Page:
I am glad that the details of the proposed merger have now been mailed to LIA and Sofa members so that we can debate the specifics of the plan. We have been pleased to see an energetic discussion developing in the press over the past few weeks but the fact is that, with the fine detail missing, some of the assumptions have been well wide of the mark.
I was a little surprised to see someone suggesting that an LIA vote for the merger would be like turkeys voting for Christmas. First, the members are not turkeys, they are professional advisers with independence of thought and action and I am sure they were not flattered by the reference. Second, to suggest that the merger would be akin to their extinction is frankly ludicrous.
Let us look at the facts. The merger would give us the biggest representative body for those involved in the financial advice sector and therefore a stronger, more unified voice at a time when the financial services industry still faces consid- erable reform.
We need to make our voices heard and this is the best way to do it. The LIA's John Ellis has done fantastic work in the past, offering intelligent and reasoned views on some of the political and regulatory issues that determine how we make our livelihoods.
The creation of the Personal Finance Society will give John and the other board members a bigger and better platform from which to continue this work.
The society will be owned by its members, have its own board and is a separately constituted part of the Chartered Insurance Institute. It is the Personal Finance Society's board that has responsibility for the development and implementation of the strategy and business plan. Again, I refer you to the summary of proposals sent to the members last week. “The task of putting into operation the agreed strategy will fall to the Personal Finance Society's executive team, who will report to the board.” Sofa has always had a similar relationship with the CII and it has built a sizeable and credible organisation, with its own clear agenda, in an impressively short space of time.
Membership will be open to all who work in the industry. Everyone who holds FPC or equivalent (becoming the Cert-PFS) will be able to vote. Members who have passed three AFPC examinations or have equivalent qualifications will be eligible to stand for the board.
There is a broader point on qualifications and it is an important one. Some have sought to focus on those whose qualifications would not enable them to either vote or to stand for the board.
My response would be that to establish a professional organisation we have to draw a line for basic qualifications. If we did not, then membership would mean little. If the merger were not to go ahead, the LIA plans to do this anyway in its own transition to professional association.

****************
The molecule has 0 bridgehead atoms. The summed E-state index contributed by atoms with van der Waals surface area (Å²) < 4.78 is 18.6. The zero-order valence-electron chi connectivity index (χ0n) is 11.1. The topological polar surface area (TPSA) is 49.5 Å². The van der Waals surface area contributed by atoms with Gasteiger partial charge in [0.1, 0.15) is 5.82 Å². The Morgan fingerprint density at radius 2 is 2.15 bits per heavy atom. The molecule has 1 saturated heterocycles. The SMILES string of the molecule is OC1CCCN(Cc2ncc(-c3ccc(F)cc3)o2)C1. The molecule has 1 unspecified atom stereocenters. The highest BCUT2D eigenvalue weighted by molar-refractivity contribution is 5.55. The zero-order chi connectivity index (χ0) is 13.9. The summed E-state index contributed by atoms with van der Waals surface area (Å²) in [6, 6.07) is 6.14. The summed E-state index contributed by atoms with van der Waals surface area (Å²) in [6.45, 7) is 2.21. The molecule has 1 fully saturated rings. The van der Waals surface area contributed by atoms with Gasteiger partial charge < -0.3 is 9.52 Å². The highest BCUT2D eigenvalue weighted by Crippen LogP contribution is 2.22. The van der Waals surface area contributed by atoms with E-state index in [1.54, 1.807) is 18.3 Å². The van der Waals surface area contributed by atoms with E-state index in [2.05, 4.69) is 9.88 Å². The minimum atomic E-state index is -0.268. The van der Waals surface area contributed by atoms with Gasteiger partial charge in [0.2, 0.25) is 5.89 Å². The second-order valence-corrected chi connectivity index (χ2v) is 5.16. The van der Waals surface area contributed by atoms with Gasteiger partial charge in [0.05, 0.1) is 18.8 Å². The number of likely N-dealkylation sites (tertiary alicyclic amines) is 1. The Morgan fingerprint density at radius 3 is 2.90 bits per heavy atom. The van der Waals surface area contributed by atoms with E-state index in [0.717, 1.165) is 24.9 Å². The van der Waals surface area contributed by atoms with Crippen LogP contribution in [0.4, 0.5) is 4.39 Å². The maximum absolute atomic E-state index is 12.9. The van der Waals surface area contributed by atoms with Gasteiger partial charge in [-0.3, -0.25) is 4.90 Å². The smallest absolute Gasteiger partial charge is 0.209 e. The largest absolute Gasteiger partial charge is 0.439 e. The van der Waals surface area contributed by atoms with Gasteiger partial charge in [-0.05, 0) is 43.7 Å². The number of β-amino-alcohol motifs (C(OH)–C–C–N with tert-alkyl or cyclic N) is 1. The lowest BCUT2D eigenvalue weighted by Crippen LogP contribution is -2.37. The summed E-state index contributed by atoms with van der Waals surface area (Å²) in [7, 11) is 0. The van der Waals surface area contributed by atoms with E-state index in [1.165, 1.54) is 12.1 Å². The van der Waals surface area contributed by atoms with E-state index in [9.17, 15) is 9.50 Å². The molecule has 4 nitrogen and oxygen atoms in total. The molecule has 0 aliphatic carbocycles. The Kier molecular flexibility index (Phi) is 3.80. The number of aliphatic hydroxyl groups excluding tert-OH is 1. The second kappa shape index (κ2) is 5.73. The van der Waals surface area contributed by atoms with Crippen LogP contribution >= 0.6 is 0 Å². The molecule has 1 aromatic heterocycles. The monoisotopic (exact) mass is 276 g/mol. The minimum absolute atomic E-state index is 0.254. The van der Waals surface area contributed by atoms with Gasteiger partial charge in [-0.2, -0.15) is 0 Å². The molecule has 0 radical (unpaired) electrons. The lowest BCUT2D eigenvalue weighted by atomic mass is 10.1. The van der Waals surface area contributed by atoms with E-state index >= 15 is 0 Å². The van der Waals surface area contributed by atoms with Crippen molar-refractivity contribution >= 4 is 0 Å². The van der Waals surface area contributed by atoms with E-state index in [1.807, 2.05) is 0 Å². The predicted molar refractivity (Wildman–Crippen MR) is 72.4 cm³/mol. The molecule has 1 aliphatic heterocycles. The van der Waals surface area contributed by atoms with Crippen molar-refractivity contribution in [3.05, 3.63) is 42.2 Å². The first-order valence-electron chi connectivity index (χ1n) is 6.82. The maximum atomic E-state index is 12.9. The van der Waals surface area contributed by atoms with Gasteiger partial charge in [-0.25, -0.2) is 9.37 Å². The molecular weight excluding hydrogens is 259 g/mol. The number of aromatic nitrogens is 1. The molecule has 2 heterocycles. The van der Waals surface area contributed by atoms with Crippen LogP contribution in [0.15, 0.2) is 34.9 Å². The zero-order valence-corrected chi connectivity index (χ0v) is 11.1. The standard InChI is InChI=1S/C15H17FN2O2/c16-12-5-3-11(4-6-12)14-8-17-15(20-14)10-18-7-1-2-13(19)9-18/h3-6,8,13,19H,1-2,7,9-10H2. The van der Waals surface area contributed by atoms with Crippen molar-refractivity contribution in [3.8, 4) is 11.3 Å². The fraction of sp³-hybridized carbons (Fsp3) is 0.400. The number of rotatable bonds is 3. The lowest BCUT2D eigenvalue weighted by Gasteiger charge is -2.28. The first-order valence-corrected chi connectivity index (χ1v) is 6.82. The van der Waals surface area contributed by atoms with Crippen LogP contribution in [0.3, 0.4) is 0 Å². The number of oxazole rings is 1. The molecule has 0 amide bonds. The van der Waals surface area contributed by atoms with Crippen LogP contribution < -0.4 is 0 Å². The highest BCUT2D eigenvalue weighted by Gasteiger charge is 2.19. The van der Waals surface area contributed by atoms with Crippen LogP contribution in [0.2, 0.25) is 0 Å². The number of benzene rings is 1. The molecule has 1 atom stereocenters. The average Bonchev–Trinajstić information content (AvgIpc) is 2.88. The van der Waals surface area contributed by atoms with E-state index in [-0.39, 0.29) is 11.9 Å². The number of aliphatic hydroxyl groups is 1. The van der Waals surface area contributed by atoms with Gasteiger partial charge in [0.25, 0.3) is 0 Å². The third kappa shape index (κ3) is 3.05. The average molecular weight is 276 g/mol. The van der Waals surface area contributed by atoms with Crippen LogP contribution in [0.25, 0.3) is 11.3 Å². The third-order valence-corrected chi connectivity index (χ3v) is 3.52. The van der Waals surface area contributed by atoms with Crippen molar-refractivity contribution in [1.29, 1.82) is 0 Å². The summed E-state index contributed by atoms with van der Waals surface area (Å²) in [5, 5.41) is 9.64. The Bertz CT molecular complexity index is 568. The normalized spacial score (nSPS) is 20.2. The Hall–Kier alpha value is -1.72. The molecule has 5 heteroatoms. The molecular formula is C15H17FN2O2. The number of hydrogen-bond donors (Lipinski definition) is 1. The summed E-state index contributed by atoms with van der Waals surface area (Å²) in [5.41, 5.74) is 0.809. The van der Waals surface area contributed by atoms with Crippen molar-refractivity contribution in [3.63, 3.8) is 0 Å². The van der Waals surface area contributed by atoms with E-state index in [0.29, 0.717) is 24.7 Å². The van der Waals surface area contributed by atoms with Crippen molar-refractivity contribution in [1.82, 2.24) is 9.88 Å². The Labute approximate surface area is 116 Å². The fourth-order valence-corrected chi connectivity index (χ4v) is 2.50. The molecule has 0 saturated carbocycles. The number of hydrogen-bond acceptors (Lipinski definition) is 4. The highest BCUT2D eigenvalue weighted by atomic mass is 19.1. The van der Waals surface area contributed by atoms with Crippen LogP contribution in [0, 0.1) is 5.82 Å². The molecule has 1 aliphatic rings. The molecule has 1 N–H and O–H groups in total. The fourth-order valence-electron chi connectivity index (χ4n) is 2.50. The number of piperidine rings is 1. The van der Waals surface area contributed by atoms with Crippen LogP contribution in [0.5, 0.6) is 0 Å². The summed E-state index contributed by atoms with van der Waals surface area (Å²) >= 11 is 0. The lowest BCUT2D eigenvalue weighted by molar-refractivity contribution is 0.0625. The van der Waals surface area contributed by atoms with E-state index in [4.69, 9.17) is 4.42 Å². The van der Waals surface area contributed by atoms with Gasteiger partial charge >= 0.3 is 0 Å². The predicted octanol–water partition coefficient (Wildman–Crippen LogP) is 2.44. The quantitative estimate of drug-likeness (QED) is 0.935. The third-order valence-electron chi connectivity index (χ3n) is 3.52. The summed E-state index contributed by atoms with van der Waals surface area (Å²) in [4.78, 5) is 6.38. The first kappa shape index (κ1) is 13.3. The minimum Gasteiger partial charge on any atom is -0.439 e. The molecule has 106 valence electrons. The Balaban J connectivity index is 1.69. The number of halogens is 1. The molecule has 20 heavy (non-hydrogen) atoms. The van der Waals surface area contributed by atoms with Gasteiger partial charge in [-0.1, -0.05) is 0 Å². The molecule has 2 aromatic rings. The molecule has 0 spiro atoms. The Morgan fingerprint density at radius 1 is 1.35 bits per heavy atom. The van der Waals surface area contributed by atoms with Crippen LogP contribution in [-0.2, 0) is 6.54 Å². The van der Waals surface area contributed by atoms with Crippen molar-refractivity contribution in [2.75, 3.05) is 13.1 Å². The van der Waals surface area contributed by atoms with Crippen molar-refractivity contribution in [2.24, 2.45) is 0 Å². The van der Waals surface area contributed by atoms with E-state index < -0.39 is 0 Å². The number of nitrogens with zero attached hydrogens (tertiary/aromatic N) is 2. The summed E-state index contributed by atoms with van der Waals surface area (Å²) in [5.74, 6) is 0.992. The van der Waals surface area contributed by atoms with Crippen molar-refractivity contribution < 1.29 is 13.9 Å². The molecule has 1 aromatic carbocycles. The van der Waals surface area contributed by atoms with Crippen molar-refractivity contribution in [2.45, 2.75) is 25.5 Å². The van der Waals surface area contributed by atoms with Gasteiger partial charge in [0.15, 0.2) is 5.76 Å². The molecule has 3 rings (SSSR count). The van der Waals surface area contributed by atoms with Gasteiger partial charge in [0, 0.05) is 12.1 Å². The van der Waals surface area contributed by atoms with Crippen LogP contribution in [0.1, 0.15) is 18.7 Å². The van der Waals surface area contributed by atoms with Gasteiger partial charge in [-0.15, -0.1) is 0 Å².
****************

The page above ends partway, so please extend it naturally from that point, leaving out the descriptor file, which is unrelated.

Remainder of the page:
Let us not forget that these proposals were overwhelmingly supported by LIA members when they voted on them in March.
Second, there is a course of action open to those who lose their right to vote or to stand for the board. They can become better qualified.
Are the merger's opponents really saying that the basic FPC is too difficult to be set as a basic threshold for competence? I think that is an insult to the membership.
And have they missed the wider debate, about the need to create an association with real professional standards, which are clear enough for the public to recognise and take reassurance from?
Make no mistake, this proposed merger is part of a plan to raise our game. We have to do this because we have continually to get and maintain the respect both of our clients and also the regulators and politicians who set the structure of financial services in this country. It also enables the LIA to achieve its five-year strategy in a shorter period of time. The formation of the PFS will be a major step forward in achieving both of these.
Fortunately, I also believe that the majority of our members – both the LIA and Sofa – want to see this merger succeed. They will take the change in their stride and they will gain more from the bigger, broader organisation. They will do what it takes to establish our new standards and make them stick.
Our focus is on the majority of hard working, qualified advisers who have the will and the competence to help turn our business into a profession. I urge you to support the merger.
Mark Ommanney is director general of the LIA